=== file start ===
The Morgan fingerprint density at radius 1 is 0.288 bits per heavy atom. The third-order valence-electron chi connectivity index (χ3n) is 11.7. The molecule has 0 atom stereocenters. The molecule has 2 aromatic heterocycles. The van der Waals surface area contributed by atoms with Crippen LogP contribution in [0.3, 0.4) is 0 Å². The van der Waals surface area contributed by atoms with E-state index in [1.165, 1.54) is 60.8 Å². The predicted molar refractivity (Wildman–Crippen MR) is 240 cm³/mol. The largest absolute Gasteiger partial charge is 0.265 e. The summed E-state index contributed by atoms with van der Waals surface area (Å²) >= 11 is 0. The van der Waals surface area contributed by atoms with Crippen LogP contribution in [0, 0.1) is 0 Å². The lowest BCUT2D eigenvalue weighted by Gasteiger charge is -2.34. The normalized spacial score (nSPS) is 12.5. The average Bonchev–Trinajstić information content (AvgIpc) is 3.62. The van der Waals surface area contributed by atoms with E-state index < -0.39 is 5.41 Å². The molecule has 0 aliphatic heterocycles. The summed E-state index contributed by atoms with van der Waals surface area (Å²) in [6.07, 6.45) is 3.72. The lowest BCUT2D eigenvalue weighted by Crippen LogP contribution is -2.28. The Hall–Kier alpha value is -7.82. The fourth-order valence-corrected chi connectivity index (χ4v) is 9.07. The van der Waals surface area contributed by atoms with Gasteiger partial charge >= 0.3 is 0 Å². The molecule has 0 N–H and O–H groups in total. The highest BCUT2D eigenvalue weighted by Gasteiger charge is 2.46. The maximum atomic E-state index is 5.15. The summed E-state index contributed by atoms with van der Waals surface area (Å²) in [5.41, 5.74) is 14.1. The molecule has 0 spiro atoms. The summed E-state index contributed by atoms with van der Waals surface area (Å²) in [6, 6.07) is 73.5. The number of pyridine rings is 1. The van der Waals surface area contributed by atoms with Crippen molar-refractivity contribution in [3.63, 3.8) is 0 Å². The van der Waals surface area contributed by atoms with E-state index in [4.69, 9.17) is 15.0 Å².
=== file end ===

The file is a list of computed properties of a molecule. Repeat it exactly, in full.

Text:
The Morgan fingerprint density at radius 1 is 0.288 bits per heavy atom. The third-order valence-electron chi connectivity index (χ3n) is 11.7. The molecule has 0 atom stereocenters. The molecule has 2 aromatic heterocycles. The van der Waals surface area contributed by atoms with Crippen LogP contribution in [0.3, 0.4) is 0 Å². The van der Waals surface area contributed by atoms with E-state index in [1.165, 1.54) is 60.8 Å². The predicted molar refractivity (Wildman–Crippen MR) is 240 cm³/mol. The largest absolute Gasteiger partial charge is 0.265 e. The summed E-state index contributed by atoms with van der Waals surface area (Å²) >= 11 is 0. The van der Waals surface area contributed by atoms with Crippen LogP contribution in [0, 0.1) is 0 Å². The lowest BCUT2D eigenvalue weighted by Gasteiger charge is -2.34. The normalized spacial score (nSPS) is 12.5. The average Bonchev–Trinajstić information content (AvgIpc) is 3.62. The van der Waals surface area contributed by atoms with E-state index < -0.39 is 5.41 Å². The molecule has 0 aliphatic heterocycles. The summed E-state index contributed by atoms with van der Waals surface area (Å²) in [6.07, 6.45) is 3.72. The lowest BCUT2D eigenvalue weighted by Crippen LogP contribution is -2.28. The Hall–Kier alpha value is -7.82. The fourth-order valence-corrected chi connectivity index (χ4v) is 9.07. The van der Waals surface area contributed by atoms with Gasteiger partial charge >= 0.3 is 0 Å². The molecule has 0 N–H and O–H groups in total. The highest BCUT2D eigenvalue weighted by Gasteiger charge is 2.46. The maximum atomic E-state index is 5.15. The summed E-state index contributed by atoms with van der Waals surface area (Å²) in [5.41, 5.74) is 14.1. The molecule has 0 spiro atoms. The summed E-state index contributed by atoms with van der Waals surface area (Å²) in [6, 6.07) is 73.5. The number of pyridine rings is 1. The van der Waals surface area contributed by atoms with Crippen molar-refractivity contribution in [3.63, 3.8) is 0 Å². The van der Waals surface area contributed by atoms with E-state index in [4.69, 9.17) is 15.0 Å².